Adult Progression of Scoliosis

Q.I have had scoliosis for a long time now. My spine has had a 13-degree curve in it for two years. I went to see my orthopedic doctor last week. It has now progressed to a 20-degree curve. I am 32 years old. Why is it progressing? I thought it only got worse in growing children and that when you became an adult it wouldn’t worsen. Could it get even worse than it is now, or could it stay at 20 degrees?


A.Scoliosis involves a curvature of the spine that can be seen from either the front or back. Doctors measure the degree of curvature on X-rays using a method called the Cobb technique. This involves drawing transverse (crosswise) lines through certain of the vertebrae on the X-ray. Then a line is drawn perpendicular to these lines, and the doctor measures the angle formed by the intersection of these lines. That angle is what we call the degree of curvature. This technique is fairly complex, and there definitely can be some variation in the results. If you took a set of spinal X-rays to multiple orthopedists, they would give you somewhat different measurements of the curvature.

A.You say you had a 13-degree curvature that was stable for two years. In general, an adult with 13 degrees of curvature has very mild scoliosis, and the chance of this progressing is extremely small. In fact, if a child finishes growth and has only 13 degrees of curvature, I don’t feel any significant need to follow that patient with continuing X-rays. Posture can certainly play a role in accentuating the curvature of the spine. In fact, some patients with acute back injuries will exhibit some degree of curvature.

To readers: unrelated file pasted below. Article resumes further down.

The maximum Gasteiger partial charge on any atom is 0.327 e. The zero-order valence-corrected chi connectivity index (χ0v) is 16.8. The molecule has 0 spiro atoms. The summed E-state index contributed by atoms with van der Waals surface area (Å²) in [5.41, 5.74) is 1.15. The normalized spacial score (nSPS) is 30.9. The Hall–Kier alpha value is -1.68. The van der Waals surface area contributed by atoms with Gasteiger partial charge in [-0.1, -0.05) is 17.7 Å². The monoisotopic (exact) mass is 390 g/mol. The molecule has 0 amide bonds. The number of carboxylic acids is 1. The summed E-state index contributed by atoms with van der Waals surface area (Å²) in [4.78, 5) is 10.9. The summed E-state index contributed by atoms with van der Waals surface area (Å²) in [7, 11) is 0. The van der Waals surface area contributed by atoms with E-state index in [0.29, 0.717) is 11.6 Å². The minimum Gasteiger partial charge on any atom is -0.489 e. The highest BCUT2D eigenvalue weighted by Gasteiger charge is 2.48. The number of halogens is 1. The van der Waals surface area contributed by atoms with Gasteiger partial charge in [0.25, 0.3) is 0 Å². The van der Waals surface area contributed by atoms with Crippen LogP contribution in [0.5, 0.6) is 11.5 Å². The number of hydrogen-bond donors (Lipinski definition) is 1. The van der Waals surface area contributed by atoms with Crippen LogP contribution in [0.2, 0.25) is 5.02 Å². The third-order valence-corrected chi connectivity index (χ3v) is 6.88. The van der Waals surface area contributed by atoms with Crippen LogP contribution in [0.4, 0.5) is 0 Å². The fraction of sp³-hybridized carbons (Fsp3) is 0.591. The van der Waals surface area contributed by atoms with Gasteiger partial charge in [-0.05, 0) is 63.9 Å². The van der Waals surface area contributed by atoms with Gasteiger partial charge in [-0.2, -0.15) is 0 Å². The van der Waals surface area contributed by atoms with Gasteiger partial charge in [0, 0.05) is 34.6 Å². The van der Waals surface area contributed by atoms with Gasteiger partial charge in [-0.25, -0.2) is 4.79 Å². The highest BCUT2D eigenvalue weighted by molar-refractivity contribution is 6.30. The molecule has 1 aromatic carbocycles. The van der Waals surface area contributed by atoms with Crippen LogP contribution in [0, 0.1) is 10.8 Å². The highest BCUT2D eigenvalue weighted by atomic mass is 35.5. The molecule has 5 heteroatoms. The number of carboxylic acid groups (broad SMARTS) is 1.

In general, you are correct that curves typically worsen in children but not in adults. Several good studies have shown that if the curve is less than 30 degrees at maturity, the chance is minimal that the curve will progress. On the other hand, if the curve is over 50 degrees, then these curves need to be followed closely during adulthood for progression. As patients who have scoliosis become older, they can develop a degenerative type of scoliosis, but at age 32, I think that is unlikely.

A.My recommendation is that your X-ray be repeated before you become overly concerned that you have had progression. If your curvature has indeed progressed, and the doctor can compare it to the prior films, it may be best to get a magnetic resonance imaging (MRI) scan to rule out another cause of an increase in your curvature. If no cause can be found, I think any developments should be watched over time with sequential X-rays.

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March 27th, 2012 - Posted in Bone Diseases | | Comments Off

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